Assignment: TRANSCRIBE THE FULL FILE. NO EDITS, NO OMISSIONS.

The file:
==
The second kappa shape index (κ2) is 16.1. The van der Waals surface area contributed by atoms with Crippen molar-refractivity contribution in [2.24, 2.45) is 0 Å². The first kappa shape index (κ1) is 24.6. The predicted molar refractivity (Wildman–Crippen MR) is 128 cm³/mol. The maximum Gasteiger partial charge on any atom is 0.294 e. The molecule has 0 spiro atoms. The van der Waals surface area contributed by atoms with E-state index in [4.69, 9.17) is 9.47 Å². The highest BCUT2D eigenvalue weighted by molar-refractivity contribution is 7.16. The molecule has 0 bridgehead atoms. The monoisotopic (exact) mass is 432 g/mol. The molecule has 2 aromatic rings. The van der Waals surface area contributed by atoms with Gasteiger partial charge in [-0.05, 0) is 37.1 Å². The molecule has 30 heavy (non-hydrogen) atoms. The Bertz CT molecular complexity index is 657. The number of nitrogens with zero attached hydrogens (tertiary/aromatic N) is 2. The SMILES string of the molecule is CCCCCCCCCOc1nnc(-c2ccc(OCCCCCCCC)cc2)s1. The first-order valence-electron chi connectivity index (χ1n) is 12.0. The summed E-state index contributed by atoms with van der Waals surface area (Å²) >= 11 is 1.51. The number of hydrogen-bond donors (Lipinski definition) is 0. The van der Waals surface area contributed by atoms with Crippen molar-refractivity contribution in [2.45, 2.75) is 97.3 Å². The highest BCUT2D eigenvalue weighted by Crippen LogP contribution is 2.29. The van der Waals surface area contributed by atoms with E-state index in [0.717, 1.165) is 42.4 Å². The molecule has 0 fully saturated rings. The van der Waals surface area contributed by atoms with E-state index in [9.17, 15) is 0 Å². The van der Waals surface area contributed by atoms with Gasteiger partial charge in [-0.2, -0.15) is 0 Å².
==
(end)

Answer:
The second kappa shape index (κ2) is 16.1. The van der Waals surface area contributed by atoms with Crippen molar-refractivity contribution in [2.24, 2.45) is 0 Å². The first kappa shape index (κ1) is 24.6. The predicted molar refractivity (Wildman–Crippen MR) is 128 cm³/mol. The maximum Gasteiger partial charge on any atom is 0.294 e. The molecule has 0 spiro atoms. The van der Waals surface area contributed by atoms with E-state index in [4.69, 9.17) is 9.47 Å². The highest BCUT2D eigenvalue weighted by molar-refractivity contribution is 7.16. The molecule has 0 bridgehead atoms. The monoisotopic (exact) mass is 432 g/mol. The molecule has 2 aromatic rings. The van der Waals surface area contributed by atoms with Gasteiger partial charge in [-0.05, 0) is 37.1 Å². The molecule has 30 heavy (non-hydrogen) atoms. The Bertz CT molecular complexity index is 657. The number of nitrogens with zero attached hydrogens (tertiary/aromatic N) is 2. The SMILES string of the molecule is CCCCCCCCCOc1nnc(-c2ccc(OCCCCCCCC)cc2)s1. The first-order valence-electron chi connectivity index (χ1n) is 12.0. The summed E-state index contributed by atoms with van der Waals surface area (Å²) >= 11 is 1.51. The number of hydrogen-bond donors (Lipinski definition) is 0. The van der Waals surface area contributed by atoms with Crippen molar-refractivity contribution in [2.45, 2.75) is 97.3 Å². The highest BCUT2D eigenvalue weighted by Crippen LogP contribution is 2.29. The van der Waals surface area contributed by atoms with E-state index in [0.717, 1.165) is 42.4 Å². The molecule has 0 fully saturated rings. The van der Waals surface area contributed by atoms with E-state index in [9.17, 15) is 0 Å². The van der Waals surface area contributed by atoms with Gasteiger partial charge in [-0.2, -0.15) is 0 Å².